Meeting Abstract

BERN.1  Saturday, Jan. 5  Bern Lecture: Synthesizing research on the adaptable snowbird: geographic variation, seasonality, and evolutionary endocrinology KETTERSON, Ellen D.; Indiana University ketterso@indiana.edu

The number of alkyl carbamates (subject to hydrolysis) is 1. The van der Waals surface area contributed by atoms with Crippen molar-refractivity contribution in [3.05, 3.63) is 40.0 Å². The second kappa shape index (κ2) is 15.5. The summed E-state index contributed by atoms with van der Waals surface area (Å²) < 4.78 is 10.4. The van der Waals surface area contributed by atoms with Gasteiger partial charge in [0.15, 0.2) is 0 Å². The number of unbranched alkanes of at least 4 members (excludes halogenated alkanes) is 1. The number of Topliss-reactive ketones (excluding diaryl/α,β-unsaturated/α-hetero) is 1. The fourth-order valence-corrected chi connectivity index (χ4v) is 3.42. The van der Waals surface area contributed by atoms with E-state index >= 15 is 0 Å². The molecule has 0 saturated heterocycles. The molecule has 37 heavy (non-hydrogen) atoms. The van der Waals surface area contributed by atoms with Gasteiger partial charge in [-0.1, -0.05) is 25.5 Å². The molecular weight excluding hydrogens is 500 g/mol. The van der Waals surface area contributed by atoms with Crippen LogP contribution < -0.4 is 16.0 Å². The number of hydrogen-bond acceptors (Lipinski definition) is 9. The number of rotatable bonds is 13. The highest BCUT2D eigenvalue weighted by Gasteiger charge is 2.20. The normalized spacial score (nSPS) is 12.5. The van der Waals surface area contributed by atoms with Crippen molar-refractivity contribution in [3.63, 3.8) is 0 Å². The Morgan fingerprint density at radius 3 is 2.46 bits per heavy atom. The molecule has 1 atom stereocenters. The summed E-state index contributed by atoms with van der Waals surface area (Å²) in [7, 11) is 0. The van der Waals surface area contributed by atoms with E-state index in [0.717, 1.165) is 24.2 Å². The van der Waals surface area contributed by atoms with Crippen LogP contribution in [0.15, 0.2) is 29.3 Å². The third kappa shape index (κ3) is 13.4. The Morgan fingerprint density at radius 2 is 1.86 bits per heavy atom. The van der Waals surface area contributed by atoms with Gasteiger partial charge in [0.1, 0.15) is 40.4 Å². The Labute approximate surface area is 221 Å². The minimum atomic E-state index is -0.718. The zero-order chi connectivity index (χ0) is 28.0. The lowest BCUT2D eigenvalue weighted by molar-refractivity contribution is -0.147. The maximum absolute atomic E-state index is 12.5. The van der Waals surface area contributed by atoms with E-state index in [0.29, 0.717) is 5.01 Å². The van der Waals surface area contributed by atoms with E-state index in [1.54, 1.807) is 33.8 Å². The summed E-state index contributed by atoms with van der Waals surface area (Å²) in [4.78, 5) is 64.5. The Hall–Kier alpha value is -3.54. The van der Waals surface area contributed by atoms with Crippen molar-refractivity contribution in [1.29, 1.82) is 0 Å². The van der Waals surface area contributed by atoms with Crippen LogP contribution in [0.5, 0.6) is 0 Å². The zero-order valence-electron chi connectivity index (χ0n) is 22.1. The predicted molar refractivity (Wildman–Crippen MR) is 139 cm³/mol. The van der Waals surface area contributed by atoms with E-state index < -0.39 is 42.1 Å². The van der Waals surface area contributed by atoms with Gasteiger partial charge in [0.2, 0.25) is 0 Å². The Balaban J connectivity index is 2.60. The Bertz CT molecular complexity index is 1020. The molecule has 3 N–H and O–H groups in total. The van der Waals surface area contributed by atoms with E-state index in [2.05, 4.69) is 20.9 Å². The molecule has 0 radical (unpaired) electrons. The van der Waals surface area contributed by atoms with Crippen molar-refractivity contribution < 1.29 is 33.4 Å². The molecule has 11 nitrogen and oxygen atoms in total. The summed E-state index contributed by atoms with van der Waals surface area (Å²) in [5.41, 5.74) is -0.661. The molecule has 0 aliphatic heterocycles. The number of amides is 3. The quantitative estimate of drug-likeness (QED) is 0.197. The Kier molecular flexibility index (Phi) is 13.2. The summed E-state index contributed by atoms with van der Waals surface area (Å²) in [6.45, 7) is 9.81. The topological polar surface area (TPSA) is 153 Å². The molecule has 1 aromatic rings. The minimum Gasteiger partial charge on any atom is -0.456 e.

Evolutionary endocrinology explores the role of endocrine systems in adaptive evolution by relating hormones to phenotypes to fitness. Three key concepts include hormonal pleiotropy, phenotypic integration, and hormones as agents of change and stasis. The dark-eyed junco, a songbird species, has played historically important roles in our understanding of speciation and seasonality, and continues to provoke curiosity about what a species is and how populations respond to long- and short-term changes in the environment. This talk will consider how selection acts on experimentally induced and naturally varying hormonal phenotypes. It will also address the role of variation in hormonal signal strength and target sensitivity in accounting for varying degrees of phenotypic integration. Populations will be compared to assess the role of timing of reproduction and migration in population divergence, and recent examples of juncos entering novel habitats will demonstrate how endocrine-mediated plasticity can promote successful colonization and adaptation to changing environments. The contributions of many individuals will be highlighted and video clips will serve to illustrate birds, habitats, and history.